A probate lawyer will help with various issues and responsibilities during the probate process and can make an overwhelming and time-consuming process more manageable. Your lawyer will also be able to offer crucial advice regarding important estate matters and draft appropriate documents such as wills, trusts, and powers of attorney.

probate attorney in New Jersey

Is Having a Probate Lawyer Necessary?

Having the skill and guidance of a probate lawyer can save an estate a significant amount of money and speed up the probate process. But some estates are small and fairly uncomplicated. Although it is always good to have a professional’s guidance in probate matters, it’s not always necessary. This will depend on how large the estate is, if there is enough money in the estate to pay off creditors and debts, what type of assets are in the estate, and if family members get along reasonably well.

Probate Process in New Jersey

Probate refers to the legal procedure of administering an estate by paying all debts and disbursing property according to the will. New Jersey law requires that a deceased person’s will and testament be filed in probate at the Surrogate’s Office of the county where they reside. The County Surrogate can accept the will and authorize the executor to act in that capacity.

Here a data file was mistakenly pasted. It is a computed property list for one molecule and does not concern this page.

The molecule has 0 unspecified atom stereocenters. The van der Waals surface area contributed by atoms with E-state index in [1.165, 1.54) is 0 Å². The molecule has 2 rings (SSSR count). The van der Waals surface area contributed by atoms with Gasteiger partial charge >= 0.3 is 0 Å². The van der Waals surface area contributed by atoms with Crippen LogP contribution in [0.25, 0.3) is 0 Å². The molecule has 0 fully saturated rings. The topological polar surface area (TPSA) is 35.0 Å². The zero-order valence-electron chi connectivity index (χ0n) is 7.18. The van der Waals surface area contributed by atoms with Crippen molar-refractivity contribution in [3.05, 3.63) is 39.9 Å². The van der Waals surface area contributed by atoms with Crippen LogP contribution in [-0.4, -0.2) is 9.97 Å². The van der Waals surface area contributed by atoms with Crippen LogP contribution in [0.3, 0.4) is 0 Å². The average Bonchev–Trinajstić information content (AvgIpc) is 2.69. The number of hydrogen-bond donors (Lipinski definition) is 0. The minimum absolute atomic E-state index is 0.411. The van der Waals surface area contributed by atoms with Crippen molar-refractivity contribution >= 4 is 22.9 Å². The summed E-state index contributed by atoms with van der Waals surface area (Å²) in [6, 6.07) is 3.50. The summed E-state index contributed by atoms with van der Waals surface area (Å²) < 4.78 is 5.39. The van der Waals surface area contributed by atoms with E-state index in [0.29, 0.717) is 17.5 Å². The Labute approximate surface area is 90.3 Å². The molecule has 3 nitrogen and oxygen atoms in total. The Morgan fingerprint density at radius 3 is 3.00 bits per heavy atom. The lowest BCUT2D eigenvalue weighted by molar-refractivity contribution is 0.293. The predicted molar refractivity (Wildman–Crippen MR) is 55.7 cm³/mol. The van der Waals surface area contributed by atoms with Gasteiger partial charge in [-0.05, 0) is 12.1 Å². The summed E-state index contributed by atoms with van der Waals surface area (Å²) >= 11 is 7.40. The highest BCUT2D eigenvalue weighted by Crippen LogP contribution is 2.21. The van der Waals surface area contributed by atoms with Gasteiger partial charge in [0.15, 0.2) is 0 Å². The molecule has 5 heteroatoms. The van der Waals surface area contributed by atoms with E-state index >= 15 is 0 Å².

A decedent who dies without leaving a will is deemed to have died “intestate”. An “intestate administration” is the process of administering an estate that has been left to the intestate. This process in New Jersey is managed by the County Surrogate. This process works in a similar way to probate administration. Instead of being called the executor, the administrator is the person responsible for administering an intestate estate. However, in New Jersey, the executor and the administrator’s roles are similar.

If a Will is entered into probate in New Jersey, the state laws require: 

  • A visit to the Surrogate’s Office in your locality, also known as “Surrogate’s Court”
  • Meet with the Surrogate, or an authorized member of their staff
  • Provide them with the will